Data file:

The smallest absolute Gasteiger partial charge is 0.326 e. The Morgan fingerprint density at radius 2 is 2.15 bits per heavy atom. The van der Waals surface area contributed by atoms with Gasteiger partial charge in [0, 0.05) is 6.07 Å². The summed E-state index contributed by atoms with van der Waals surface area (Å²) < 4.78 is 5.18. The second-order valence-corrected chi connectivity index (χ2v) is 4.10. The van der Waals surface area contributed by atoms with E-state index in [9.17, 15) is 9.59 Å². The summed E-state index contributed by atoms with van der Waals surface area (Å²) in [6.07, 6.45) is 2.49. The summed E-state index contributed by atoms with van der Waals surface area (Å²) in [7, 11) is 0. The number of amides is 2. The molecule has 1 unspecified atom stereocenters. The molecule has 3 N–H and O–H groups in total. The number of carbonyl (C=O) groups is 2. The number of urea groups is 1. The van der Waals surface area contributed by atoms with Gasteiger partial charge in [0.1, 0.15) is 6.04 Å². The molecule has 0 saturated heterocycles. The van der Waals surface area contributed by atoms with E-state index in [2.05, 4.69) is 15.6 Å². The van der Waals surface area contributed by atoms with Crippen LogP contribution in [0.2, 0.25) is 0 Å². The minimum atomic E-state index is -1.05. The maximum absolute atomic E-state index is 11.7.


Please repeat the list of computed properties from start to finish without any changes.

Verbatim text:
The smallest absolute Gasteiger partial charge is 0.326 e. The Morgan fingerprint density at radius 2 is 2.15 bits per heavy atom. The van der Waals surface area contributed by atoms with Gasteiger partial charge in [0, 0.05) is 6.07 Å². The summed E-state index contributed by atoms with van der Waals surface area (Å²) < 4.78 is 5.18. The second-order valence-corrected chi connectivity index (χ2v) is 4.10. The van der Waals surface area contributed by atoms with E-state index in [9.17, 15) is 9.59 Å². The summed E-state index contributed by atoms with van der Waals surface area (Å²) in [6.07, 6.45) is 2.49. The summed E-state index contributed by atoms with van der Waals surface area (Å²) in [7, 11) is 0. The number of amides is 2. The molecule has 1 unspecified atom stereocenters. The molecule has 3 N–H and O–H groups in total. The number of carbonyl (C=O) groups is 2. The number of urea groups is 1. The van der Waals surface area contributed by atoms with Gasteiger partial charge in [0.1, 0.15) is 6.04 Å². The molecule has 0 saturated heterocycles. The van der Waals surface area contributed by atoms with E-state index in [2.05, 4.69) is 15.6 Å². The van der Waals surface area contributed by atoms with Crippen LogP contribution in [0.2, 0.25) is 0 Å². The minimum atomic E-state index is -1.05. The maximum absolute atomic E-state index is 11.7.